Did Hillary Clinton change her stance on Indian nukes in response to donations?

The latest potentially damning “Clinton cash” allegation involves a 2008 nuclear agreement between India and the United States. According to Politico, Peter Schweizer says that Hillary Clinton changed her position on the agreement after Indian business and government interests flooded various Clinton enterprises with cash.

The newly obtained chapter, titled “Indian Nukes: How to Win a Medal by Changing Hillary’s Mind,” details a series of donations and overtures from Indians who supported the nuclear deal to the Clintons, and points to one case of an Indian-American Clinton donor — who in April 2014 pleaded guilty in an illegal contribution scheme for Clinton’s 2008 run — receiving an award from the Indian government for his work in securing the agreement.

India wanted the agreement because, in 1998 Bill Clinton had imposed restrictions on the export of U.S. nuclear technology to India after India conducted nuclear tests that are said to have violated the nonproliferation treaty.

In 2005, with U.S.-India relations improving under President Bush, Indian interests began pushing to have the ban lifted. According to Schweizer, when legislation was proposed to make this happen, Sen. Hillary Clinton supported an amendment proposed by Sen. Russ Feingold that asked for Indian assurances that American nuclear fuel would not be used to increase fissile material production “in unsafeguarded nuclear facilities.” Schweizer says this amendment would have gutted the bill.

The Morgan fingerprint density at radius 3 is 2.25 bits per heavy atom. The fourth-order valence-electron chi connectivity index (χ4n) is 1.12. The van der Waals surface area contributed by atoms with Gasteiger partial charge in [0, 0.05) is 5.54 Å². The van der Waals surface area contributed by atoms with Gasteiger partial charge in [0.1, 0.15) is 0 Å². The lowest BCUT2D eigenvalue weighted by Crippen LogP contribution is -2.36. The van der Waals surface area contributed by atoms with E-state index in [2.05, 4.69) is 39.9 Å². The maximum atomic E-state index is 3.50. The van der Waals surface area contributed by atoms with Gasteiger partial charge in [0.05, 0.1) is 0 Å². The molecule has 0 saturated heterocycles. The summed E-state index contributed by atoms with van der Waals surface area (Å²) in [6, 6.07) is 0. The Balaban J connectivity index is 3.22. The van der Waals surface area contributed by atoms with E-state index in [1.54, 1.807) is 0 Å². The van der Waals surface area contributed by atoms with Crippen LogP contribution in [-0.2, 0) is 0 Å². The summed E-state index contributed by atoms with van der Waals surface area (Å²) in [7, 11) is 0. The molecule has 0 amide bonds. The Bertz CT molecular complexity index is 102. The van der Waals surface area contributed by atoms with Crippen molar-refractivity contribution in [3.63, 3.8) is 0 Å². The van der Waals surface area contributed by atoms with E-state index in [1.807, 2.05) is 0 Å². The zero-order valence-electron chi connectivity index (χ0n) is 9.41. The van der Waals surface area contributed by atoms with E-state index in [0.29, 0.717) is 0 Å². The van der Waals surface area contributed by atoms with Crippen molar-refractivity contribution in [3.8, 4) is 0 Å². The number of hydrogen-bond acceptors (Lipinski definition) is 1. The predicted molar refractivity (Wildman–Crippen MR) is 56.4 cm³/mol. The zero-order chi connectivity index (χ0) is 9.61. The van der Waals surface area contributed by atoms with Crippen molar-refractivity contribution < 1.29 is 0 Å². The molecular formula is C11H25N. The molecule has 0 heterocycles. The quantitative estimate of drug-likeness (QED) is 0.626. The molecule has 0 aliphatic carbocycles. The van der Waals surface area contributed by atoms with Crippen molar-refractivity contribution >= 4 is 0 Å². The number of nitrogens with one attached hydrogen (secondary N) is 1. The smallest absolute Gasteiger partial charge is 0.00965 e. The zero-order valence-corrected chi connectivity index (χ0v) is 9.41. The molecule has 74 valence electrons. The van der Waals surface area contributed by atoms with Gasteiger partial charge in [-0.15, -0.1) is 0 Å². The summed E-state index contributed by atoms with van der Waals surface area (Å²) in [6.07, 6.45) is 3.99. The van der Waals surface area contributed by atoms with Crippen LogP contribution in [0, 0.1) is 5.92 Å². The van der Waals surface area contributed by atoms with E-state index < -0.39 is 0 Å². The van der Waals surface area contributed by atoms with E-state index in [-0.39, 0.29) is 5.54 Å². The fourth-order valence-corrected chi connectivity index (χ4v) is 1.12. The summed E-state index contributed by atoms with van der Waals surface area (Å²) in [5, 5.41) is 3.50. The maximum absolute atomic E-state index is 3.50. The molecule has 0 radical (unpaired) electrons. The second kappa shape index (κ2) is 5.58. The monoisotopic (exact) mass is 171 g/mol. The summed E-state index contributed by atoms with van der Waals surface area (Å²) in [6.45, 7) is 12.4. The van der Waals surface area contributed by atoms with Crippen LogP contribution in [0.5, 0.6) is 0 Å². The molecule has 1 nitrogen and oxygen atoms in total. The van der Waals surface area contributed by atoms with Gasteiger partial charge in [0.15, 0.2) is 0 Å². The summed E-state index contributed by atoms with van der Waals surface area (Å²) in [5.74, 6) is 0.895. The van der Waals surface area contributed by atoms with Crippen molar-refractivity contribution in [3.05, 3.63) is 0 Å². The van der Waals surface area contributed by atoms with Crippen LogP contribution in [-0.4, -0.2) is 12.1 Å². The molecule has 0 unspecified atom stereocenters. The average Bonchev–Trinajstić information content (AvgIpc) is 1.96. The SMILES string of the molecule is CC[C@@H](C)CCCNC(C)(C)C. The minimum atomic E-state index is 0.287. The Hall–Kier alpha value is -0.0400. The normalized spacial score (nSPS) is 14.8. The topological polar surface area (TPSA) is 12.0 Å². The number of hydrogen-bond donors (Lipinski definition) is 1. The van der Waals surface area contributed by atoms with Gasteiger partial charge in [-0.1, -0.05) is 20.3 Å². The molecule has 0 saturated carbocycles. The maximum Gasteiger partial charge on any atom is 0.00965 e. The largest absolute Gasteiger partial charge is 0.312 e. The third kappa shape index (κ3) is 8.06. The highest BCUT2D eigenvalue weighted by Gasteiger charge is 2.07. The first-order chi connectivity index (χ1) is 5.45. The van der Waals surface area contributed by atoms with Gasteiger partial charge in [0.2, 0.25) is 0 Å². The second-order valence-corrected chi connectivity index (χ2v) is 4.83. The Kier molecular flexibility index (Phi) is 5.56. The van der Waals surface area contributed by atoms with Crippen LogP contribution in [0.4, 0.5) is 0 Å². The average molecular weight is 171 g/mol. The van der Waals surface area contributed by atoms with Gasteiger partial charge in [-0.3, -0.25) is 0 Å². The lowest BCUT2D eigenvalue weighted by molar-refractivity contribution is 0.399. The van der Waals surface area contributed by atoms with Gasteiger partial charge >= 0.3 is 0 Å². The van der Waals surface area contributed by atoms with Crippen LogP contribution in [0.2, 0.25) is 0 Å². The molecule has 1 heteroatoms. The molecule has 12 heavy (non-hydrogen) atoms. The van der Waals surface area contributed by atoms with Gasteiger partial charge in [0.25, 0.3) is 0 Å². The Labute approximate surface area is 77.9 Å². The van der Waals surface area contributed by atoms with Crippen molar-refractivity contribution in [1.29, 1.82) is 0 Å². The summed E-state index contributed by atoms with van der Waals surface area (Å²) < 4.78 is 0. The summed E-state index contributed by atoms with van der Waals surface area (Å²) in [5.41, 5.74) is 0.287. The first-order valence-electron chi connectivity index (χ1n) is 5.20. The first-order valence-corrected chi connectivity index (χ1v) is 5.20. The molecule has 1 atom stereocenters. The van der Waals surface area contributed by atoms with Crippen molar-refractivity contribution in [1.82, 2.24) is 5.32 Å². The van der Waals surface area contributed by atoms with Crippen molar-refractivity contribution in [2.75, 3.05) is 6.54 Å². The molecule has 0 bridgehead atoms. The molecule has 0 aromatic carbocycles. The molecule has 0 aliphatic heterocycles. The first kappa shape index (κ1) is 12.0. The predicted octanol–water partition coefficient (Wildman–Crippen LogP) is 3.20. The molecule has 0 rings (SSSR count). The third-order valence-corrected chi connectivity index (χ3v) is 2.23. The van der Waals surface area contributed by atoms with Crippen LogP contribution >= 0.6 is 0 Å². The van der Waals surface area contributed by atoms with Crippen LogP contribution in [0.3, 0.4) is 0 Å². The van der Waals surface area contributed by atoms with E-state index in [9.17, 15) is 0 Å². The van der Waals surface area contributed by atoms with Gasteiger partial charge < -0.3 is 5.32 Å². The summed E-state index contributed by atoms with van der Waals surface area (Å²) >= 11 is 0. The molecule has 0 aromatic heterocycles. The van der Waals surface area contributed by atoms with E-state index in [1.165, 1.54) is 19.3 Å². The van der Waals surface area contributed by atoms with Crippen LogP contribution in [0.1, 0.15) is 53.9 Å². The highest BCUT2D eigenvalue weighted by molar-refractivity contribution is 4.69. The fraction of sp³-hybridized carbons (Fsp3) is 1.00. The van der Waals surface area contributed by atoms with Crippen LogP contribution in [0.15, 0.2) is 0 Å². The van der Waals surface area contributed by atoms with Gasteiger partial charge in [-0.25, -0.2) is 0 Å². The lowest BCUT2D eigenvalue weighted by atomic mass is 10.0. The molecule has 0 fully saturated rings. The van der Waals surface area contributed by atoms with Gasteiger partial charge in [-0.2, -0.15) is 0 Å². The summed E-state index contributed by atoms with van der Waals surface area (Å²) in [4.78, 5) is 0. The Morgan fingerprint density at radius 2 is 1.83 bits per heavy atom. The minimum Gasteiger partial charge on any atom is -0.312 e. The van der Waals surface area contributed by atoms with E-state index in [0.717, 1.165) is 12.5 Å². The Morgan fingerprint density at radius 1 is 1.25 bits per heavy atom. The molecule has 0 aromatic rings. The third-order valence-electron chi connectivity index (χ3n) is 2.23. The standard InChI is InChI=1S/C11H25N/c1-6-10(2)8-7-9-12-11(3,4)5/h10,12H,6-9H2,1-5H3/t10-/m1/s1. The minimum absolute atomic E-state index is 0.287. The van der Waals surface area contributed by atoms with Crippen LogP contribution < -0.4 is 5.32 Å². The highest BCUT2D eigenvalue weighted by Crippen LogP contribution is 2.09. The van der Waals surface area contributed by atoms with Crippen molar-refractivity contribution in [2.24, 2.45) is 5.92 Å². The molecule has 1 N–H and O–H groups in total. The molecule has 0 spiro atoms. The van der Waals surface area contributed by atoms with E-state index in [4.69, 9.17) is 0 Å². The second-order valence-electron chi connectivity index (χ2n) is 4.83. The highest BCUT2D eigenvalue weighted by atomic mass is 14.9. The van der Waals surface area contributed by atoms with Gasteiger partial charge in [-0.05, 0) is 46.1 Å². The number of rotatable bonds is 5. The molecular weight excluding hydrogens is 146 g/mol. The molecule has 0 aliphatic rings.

Around this time, according to Schweizer, a number of Indian interests poured money into the Clinton Foundation. In the end, Clinton supported the nuclear deal.

One of those involved in the process was Sant Chatwal, a New York hotelier. Chatwal, who reportedly helped arrange a $450,000 speech for Bill Clinton, says:

Even my close friend Hillary Clinton was not in favor of the deal [in 2006] … But when I put the whole package together, she also came on board. … In politics nothing comes free. You have to write cheques in the American political system.

Politico raises questions about some of Schweizer’s claims regarding the Indian nuclear deal. In particular, it disputes Schweizer’s statement that Clinton reversed her position on the deal in 2008. According to Politico:

While Clinton’s stance toward India evolved over the years, a review of then-Sen. Clinton’s statements and votes while the Indian nuclear deal was under debate shows that one of the key facts in Schweizer’s argument on the topic is false — Clinton actually publicly stated her support for the deal in 2006.

The timing is, of course, crucial. The “quo” must post-date the “quid.”

The key question, then, is not whether Clinton changed her position in 2008, but whether she changed it after Indian money began flowing to the Clintons. In other words, does the timing show that Clinton’s stance “evolved” as the cash came rolling in?

Stay tuned.